Alibi V.13 No.25 • June 17-23, 2004 

Bottoms Up

Wedding Wine Bliss

Taking the pain out of picking wines

Although people get hitched all year 'round, brides' magazines bloom on supermarket racks in the spring. Filling their pages, in between the infinite glossy ads, are articles designed to make the ceremonious marriage rite run smoother, classier and sometimes cheaper. I'm not married—nor planning to be—but browsing through these mags makes me realize that the endless wedding decisions can drive you to cancellation. The wine choice shouldn't be the hardest, but, if you're to believe what you read, some intimidated brides feel it is. Ignore the overwhelmed feeling ... it should be fun, easy and inexpensive.

Since you'll be buying in bulk, bringing your own wine to the party can be a significant cost savings. Caterers and halls offer a limited list of available wines, but inquire about outside purchasing. Although this might incur the dreaded "corkage fee," weigh the cost difference as well as the enjoyment difference. Remember that corkage fees cover the overhead costs a caterer incurs with servers setting up and pouring the wine, but corkage fees are also an infamous gouging area and highly negotiable.

Then the fun begins: choosing the wine. If you're hosting a sit-down dinner, it's pretty simple. Two wines: one white, one red. Some varietal wines—wines made from one type of grape—pair perfectly with food and some don't. Choose Sauvignon Blanc over Chardonnay, since the lighter, more acidic Sauvignon Blanc melds better, especially with seafood. For reds, select a Merlot. It's lighter in body than a Cabernet Sauvignon and appeals to wine drinkers of all levels.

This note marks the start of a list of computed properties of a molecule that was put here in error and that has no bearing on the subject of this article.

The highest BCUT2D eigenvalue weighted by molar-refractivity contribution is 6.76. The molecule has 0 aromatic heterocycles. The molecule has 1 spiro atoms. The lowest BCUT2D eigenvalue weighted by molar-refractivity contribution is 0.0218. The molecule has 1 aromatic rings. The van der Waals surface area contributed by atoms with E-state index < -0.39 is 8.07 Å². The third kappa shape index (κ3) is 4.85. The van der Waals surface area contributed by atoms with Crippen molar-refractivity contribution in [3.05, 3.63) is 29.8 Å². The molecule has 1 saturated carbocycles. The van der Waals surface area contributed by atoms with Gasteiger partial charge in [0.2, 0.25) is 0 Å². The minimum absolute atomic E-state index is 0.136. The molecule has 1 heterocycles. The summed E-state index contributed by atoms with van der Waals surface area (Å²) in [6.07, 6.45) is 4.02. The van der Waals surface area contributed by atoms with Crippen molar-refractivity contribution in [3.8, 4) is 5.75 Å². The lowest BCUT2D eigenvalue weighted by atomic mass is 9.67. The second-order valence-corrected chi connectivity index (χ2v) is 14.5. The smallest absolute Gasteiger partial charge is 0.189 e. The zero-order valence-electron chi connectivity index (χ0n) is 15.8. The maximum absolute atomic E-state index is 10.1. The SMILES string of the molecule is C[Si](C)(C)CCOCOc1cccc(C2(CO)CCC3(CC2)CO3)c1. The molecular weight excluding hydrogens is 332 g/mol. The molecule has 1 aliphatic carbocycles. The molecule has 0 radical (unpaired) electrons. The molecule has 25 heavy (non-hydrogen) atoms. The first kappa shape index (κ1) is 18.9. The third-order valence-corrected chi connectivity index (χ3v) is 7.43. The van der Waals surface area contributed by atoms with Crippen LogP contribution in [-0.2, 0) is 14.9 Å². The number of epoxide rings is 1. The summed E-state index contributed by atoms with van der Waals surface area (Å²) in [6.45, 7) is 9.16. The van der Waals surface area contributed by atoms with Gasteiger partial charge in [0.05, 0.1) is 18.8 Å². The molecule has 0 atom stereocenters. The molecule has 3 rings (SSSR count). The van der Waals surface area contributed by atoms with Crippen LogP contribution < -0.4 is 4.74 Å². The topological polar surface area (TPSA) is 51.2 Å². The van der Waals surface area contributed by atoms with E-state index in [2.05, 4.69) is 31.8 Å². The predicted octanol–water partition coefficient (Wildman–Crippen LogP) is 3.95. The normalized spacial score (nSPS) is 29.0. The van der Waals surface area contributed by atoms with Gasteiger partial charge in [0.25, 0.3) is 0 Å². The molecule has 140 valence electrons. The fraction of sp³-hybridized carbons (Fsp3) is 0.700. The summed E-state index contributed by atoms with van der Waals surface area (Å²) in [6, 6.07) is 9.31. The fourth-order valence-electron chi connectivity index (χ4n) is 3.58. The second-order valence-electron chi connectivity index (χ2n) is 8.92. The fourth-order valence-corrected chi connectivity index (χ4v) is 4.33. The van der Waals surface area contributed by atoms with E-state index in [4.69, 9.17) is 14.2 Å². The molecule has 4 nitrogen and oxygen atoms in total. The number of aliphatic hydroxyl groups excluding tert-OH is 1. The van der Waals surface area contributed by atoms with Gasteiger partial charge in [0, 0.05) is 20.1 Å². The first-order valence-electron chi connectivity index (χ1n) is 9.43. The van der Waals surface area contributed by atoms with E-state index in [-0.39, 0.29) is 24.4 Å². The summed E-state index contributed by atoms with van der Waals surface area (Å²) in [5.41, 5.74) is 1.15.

For stand-up receptions, go for variety. Offer at least two reds and two whites, and make sure they are "drinkable" to appeal to a wide range of tastes. By drinkable, I mean smooth flavor that doesn't require food to ease the acidity or tannins. Good white choices: Australian or California Chardonnay, dry Washington State Riesling, or New Zealand Sauvignon Blanc. Reds: Australian Shiraz, American Merlot, Oregon Pinot Noir or a juicy, friendly California blend like Jest Red from Belvedere.

For the wedding cake toast, definitely go for a sweeter sparkling wine rather than a brut. The sweetness of the cake will render a dry brut helpless and flat. Look for sparklers that say "Extra Dry" or "Demi Sec" on the label. Suggestions: Iron Horse Wedding Cuvee, Moet et Chandon White Star and Banfi Rose Regale.

To determine how much to buy, remember there are approximately five glasses in each still wine bottle and about six in a sparkling. With dinner, on average, people will consume about one glass of wine per hour. If you're having a reception, it depends on the other beverage options you have, but people still will consume about one glass per hour. I suppose this depends on how much activity you have going on ... bored people normally drink more to dull the pain.

A cool party gift is customized wine bottles, featuring the newly marrieds' names on the label. Although formerly an online gimmick, local places are popping up, enabling you to taste the wine before you buy. Opt for the local option. You certainly wouldn't want bad wine to define your marriage—or the party for that matter.